Attorney General Roy Cooper issued a statement Tuesday hailing the passage in the House of a bill that would allow prosecutors to use investigative grand juries.
“This is an important step in our fight against public corruption,” Cooper said in a statement his office released. “Investigative grand juries are a critical tool that can help uncover the truth and assure that wrongdoing by public officials will be prosecuted.”
HB908 would allow it in cases of public corruption and complex financial crimes. A three-judge panel would have to grant permission.
The bill, which cleared the house on a 116-0 vote, is sponsored by Rep. Tom Murry, a Republican from Morrisville; Rep. Deborah Ross, a Democrat from Raleigh; and Rep. Rick Glazier, a Democrat from Fayetteville.
The idea has been around for 15 years but has never made it out of the legislature. Cooper and Wake District Attorney Colon Willoughby called a news conference in January to push for another bill this session.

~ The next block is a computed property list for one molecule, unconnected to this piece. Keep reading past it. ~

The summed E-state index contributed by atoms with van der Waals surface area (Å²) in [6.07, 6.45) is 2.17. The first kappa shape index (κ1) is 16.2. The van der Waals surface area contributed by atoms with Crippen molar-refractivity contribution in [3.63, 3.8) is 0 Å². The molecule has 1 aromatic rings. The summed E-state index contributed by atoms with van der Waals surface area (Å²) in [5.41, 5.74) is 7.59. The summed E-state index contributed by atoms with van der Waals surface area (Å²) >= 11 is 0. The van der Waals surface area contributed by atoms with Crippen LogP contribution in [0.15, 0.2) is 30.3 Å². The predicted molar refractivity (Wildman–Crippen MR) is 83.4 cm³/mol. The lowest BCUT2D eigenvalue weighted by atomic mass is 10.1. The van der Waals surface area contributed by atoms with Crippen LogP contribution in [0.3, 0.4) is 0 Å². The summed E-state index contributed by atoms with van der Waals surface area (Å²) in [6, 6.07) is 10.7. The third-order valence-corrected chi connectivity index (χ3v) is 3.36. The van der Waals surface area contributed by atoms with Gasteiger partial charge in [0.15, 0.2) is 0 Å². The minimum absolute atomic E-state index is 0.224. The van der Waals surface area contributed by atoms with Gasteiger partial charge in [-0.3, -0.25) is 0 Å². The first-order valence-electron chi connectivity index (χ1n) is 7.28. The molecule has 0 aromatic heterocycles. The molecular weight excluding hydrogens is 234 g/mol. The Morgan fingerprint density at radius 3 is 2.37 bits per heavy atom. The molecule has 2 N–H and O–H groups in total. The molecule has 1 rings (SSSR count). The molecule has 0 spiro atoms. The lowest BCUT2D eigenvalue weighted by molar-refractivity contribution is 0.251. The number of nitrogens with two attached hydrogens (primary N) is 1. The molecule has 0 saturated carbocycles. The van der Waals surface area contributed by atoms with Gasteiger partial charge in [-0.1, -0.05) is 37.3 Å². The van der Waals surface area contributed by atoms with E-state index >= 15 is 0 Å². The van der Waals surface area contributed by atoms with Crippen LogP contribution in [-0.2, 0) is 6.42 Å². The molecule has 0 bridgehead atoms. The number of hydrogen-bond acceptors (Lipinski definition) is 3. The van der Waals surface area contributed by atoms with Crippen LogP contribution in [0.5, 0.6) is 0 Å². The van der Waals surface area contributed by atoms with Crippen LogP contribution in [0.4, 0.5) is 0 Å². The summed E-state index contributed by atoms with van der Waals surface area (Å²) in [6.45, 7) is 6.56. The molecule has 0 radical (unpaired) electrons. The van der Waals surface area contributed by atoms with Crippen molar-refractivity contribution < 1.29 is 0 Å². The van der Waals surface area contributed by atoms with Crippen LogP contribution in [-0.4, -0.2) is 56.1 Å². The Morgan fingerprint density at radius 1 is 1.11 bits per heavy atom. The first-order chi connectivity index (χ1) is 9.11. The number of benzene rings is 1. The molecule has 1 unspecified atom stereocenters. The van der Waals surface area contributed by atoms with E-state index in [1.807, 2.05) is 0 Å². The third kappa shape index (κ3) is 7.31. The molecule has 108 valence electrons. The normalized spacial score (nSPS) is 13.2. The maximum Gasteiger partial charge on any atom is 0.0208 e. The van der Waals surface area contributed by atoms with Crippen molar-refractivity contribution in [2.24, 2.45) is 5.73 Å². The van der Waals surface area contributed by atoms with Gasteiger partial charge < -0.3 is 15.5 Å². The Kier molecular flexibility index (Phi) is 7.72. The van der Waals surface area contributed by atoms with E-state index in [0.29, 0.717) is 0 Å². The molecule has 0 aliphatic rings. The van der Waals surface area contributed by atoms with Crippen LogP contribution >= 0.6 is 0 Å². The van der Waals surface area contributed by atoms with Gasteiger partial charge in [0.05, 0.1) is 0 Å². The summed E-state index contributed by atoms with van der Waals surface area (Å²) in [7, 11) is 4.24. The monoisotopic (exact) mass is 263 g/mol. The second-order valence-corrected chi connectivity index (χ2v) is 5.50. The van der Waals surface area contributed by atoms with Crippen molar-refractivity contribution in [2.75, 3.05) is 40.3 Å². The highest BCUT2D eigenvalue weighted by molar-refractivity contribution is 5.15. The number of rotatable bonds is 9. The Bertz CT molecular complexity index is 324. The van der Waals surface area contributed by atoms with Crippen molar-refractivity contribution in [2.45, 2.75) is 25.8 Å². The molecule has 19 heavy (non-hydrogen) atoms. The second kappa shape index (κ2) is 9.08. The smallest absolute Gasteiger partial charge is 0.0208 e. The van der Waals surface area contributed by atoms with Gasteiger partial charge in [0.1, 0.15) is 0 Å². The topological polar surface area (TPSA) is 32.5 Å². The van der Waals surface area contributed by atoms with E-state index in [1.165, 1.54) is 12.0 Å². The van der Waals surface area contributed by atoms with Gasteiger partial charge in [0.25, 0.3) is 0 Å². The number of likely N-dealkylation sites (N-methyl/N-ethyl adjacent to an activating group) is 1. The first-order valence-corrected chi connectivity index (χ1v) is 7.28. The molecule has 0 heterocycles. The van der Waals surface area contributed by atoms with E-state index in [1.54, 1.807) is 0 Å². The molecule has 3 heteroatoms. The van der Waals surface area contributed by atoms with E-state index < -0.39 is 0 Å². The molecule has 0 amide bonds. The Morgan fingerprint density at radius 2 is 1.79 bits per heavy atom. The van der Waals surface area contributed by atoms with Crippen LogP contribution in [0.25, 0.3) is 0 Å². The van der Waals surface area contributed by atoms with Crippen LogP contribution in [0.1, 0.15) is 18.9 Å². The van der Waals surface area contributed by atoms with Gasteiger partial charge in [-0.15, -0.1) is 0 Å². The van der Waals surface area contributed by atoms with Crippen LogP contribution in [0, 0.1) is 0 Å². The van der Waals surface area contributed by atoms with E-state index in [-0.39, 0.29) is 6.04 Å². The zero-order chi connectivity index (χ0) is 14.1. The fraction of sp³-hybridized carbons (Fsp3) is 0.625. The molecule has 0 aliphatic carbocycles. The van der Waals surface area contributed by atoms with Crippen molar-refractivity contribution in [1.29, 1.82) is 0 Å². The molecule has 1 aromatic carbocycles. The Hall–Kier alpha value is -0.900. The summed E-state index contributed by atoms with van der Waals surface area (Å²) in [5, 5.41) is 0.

Cooper said in January he thought the time might be right because of a series of highly publicized corruption cases. He also wants to bolster a recent financial-crimes unit
Investigative grand juries allow prosecutors to question witnesses under oath, potentially compelling testimony from people who might not want to cooperate. The juries can also subpoena documents and witnesses.